An acute ischemic cerebrovascular event intermittently improves impaired kidney function. The underlying mechanism may involve central regulation of renal function.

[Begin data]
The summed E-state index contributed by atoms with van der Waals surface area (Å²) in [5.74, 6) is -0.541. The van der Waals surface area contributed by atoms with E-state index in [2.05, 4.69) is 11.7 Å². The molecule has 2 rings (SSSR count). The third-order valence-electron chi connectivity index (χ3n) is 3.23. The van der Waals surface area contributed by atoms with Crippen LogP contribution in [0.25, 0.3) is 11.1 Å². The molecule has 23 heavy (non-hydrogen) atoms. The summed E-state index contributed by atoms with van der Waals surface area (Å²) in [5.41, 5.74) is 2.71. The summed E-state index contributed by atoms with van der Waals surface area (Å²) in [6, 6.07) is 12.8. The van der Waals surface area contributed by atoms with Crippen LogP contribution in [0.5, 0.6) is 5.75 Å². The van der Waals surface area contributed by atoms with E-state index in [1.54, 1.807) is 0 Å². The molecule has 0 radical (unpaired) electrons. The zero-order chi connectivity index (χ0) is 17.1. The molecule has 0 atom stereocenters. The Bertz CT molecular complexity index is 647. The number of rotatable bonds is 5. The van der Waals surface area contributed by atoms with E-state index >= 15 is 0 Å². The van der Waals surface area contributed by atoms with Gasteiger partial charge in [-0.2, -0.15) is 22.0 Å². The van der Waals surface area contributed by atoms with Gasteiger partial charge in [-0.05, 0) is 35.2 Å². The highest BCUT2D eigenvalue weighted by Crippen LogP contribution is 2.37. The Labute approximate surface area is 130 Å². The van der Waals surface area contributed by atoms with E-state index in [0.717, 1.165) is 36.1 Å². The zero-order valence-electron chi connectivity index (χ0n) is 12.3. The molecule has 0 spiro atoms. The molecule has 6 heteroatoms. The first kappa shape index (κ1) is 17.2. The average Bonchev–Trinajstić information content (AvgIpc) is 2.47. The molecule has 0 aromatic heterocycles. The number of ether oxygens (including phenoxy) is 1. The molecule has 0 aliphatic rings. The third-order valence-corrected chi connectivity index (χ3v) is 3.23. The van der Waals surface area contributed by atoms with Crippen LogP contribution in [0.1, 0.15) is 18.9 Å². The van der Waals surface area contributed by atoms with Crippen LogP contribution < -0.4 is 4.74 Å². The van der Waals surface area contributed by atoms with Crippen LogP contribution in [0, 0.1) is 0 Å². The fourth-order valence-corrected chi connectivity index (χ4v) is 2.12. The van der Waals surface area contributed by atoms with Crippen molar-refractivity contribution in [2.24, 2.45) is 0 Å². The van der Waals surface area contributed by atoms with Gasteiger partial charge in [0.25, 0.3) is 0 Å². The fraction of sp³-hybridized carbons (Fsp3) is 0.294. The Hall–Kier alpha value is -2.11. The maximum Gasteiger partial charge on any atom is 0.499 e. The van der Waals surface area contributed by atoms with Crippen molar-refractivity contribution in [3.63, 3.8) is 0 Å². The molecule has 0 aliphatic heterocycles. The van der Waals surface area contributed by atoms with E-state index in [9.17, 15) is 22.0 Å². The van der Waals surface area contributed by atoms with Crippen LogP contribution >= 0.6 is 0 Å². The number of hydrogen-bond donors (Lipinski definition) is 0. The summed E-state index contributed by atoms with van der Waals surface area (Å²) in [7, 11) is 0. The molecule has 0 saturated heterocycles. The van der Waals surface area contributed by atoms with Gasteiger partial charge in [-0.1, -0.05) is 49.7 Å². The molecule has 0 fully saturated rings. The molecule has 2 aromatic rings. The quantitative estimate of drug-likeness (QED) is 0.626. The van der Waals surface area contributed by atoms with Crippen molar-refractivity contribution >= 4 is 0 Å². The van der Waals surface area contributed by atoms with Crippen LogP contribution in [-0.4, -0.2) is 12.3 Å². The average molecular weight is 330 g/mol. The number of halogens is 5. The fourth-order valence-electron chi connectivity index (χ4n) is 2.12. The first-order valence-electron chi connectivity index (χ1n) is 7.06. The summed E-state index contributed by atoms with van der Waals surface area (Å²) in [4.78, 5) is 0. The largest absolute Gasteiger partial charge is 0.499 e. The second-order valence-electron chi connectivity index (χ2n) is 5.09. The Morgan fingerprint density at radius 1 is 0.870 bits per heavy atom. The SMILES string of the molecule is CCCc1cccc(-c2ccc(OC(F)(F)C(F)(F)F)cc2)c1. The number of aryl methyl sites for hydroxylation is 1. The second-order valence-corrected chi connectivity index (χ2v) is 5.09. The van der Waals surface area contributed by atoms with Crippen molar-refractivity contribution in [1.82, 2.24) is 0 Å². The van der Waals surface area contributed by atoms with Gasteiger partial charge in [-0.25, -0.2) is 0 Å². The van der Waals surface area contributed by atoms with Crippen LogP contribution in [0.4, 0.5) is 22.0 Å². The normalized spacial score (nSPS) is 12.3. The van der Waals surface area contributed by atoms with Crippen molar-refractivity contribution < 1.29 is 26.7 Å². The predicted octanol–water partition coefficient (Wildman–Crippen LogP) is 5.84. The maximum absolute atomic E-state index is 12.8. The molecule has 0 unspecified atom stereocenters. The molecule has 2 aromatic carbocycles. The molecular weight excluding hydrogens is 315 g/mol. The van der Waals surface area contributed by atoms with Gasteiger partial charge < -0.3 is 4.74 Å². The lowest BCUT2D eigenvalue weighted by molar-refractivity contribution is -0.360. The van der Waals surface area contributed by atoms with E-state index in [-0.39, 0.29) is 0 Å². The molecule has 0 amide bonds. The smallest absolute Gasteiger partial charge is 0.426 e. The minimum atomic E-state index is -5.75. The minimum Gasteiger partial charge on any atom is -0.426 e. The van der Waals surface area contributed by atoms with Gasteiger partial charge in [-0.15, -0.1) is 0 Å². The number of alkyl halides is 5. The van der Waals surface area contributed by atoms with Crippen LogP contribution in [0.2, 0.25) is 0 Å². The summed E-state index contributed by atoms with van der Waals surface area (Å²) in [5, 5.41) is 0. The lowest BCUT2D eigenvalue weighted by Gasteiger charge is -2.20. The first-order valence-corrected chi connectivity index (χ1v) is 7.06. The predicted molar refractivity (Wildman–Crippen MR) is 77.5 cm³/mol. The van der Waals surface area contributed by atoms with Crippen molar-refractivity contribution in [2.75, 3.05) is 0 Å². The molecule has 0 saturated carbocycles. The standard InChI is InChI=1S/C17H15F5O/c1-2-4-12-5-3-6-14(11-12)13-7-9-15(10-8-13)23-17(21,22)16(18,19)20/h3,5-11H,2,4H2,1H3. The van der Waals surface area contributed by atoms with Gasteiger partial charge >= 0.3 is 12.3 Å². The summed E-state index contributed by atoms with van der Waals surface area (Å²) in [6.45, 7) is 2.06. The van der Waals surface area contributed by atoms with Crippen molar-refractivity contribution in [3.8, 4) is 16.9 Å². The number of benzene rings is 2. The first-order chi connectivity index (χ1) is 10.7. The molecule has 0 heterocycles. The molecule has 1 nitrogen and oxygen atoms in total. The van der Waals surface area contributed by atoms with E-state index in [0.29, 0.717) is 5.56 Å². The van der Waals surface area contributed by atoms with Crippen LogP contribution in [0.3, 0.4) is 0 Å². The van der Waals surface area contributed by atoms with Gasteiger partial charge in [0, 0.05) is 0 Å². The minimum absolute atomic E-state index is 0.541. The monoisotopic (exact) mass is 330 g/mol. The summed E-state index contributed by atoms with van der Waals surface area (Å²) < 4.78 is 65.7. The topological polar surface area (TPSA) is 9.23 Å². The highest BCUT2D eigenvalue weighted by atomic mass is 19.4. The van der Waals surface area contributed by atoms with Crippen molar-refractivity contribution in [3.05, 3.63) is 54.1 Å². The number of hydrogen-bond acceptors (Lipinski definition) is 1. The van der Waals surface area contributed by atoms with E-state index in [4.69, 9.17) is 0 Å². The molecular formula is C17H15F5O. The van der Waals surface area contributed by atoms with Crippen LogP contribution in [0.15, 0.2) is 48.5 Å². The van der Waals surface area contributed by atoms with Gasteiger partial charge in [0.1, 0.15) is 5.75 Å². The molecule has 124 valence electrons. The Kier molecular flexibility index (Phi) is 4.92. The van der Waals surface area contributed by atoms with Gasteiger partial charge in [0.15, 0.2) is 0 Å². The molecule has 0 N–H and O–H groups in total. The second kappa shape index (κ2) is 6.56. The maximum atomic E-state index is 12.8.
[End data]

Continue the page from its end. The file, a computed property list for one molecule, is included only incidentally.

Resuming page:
[Show abstract][Hide abstract] ABSTRACT: Overexpression of plasma cell membrane glycoprotein-1 (PC-1) inhibits insulin receptor tyrosine kinase activity and thus favours insulin resistance and atherosclerotic vascular disease. Recent findings indicate that the minor variant K121Q in the PC-1 gene confers an increased risk for early myocardial infarction independent of other established risk factors. We hypothesized that genetic variants in PC-1 may also influence the risk for cerebrovascular disease. Aim: Therefore, we assessed the association of the PC-1 K121Q variant in the coding region and a polymorphism (G2906C) in the 3' untranslated region of the PC-1 gene with the risk of stroke. Patients: We analyzed 1014 patients with a history of ischaemic stroke from the Vienna stroke registry and 1001 control individuals without vascular disease. Results, conclusion: Genotype frequencies of both genetic variants were similar in patients and controls in the total study population. By multivariate analysis, no interactions were observed between the PC-1 genotype and established vascular risk factors. However, the PC-1 2906C allele was significantly more frequent in patients who suffered from stroke before the age of 40 years. In these patients the risk for ischaemic stroke was increased four-fold.